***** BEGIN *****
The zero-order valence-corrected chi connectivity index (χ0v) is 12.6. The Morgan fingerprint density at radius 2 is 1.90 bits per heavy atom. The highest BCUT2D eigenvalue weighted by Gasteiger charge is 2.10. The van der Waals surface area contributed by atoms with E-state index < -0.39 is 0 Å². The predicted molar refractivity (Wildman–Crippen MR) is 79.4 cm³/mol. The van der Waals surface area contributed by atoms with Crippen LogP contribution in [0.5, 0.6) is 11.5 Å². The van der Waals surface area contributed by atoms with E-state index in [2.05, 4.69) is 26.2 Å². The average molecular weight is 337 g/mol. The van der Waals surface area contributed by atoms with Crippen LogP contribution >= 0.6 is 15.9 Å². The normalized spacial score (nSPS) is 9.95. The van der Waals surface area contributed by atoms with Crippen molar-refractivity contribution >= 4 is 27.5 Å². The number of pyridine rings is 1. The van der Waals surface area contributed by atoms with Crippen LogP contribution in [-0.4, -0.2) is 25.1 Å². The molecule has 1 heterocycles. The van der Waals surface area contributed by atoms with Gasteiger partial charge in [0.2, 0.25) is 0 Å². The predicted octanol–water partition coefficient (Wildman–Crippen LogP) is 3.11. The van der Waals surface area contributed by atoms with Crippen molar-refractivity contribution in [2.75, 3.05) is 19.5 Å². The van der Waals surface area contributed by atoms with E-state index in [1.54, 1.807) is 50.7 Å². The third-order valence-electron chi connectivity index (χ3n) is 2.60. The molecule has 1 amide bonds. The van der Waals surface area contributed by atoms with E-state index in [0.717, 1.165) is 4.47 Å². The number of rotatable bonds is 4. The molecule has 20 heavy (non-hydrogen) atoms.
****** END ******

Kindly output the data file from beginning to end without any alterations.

The zero-order valence-corrected chi connectivity index (χ0v) is 12.6. The Morgan fingerprint density at radius 2 is 1.90 bits per heavy atom. The highest BCUT2D eigenvalue weighted by Gasteiger charge is 2.10. The van der Waals surface area contributed by atoms with E-state index < -0.39 is 0 Å². The predicted molar refractivity (Wildman–Crippen MR) is 79.4 cm³/mol. The van der Waals surface area contributed by atoms with Crippen LogP contribution in [0.5, 0.6) is 11.5 Å². The van der Waals surface area contributed by atoms with E-state index in [2.05, 4.69) is 26.2 Å². The average molecular weight is 337 g/mol. The van der Waals surface area contributed by atoms with Crippen LogP contribution >= 0.6 is 15.9 Å². The normalized spacial score (nSPS) is 9.95. The van der Waals surface area contributed by atoms with Crippen molar-refractivity contribution >= 4 is 27.5 Å². The number of pyridine rings is 1. The van der Waals surface area contributed by atoms with Crippen LogP contribution in [-0.4, -0.2) is 25.1 Å². The molecule has 1 heterocycles. The van der Waals surface area contributed by atoms with Gasteiger partial charge in [0.2, 0.25) is 0 Å². The predicted octanol–water partition coefficient (Wildman–Crippen LogP) is 3.11. The van der Waals surface area contributed by atoms with Crippen molar-refractivity contribution in [2.75, 3.05) is 19.5 Å². The van der Waals surface area contributed by atoms with E-state index in [1.54, 1.807) is 50.7 Å². The third-order valence-electron chi connectivity index (χ3n) is 2.60. The molecule has 1 amide bonds. The van der Waals surface area contributed by atoms with E-state index in [0.717, 1.165) is 4.47 Å². The number of rotatable bonds is 4. The molecule has 20 heavy (non-hydrogen) atoms.